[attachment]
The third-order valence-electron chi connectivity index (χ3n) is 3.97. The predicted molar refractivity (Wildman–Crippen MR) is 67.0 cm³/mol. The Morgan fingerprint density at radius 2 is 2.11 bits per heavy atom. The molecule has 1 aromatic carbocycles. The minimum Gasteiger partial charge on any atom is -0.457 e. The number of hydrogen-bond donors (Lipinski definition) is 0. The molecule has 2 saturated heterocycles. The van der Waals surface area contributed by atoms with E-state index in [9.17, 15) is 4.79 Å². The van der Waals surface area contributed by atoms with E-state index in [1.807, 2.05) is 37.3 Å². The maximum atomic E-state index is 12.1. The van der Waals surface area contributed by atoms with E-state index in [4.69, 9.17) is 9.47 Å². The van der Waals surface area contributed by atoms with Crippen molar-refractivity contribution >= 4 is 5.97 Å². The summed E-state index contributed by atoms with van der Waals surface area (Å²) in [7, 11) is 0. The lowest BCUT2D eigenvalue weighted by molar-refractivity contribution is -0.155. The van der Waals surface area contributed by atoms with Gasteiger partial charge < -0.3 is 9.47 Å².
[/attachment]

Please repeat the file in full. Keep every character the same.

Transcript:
The third-order valence-electron chi connectivity index (χ3n) is 3.97. The predicted molar refractivity (Wildman–Crippen MR) is 67.0 cm³/mol. The Morgan fingerprint density at radius 2 is 2.11 bits per heavy atom. The molecule has 1 aromatic carbocycles. The minimum Gasteiger partial charge on any atom is -0.457 e. The number of hydrogen-bond donors (Lipinski definition) is 0. The molecule has 2 saturated heterocycles. The van der Waals surface area contributed by atoms with E-state index in [9.17, 15) is 4.79 Å². The van der Waals surface area contributed by atoms with E-state index in [1.807, 2.05) is 37.3 Å². The maximum atomic E-state index is 12.1. The van der Waals surface area contributed by atoms with E-state index in [4.69, 9.17) is 9.47 Å². The van der Waals surface area contributed by atoms with Crippen molar-refractivity contribution >= 4 is 5.97 Å². The summed E-state index contributed by atoms with van der Waals surface area (Å²) in [7, 11) is 0. The lowest BCUT2D eigenvalue weighted by molar-refractivity contribution is -0.155. The van der Waals surface area contributed by atoms with Gasteiger partial charge < -0.3 is 9.47 Å².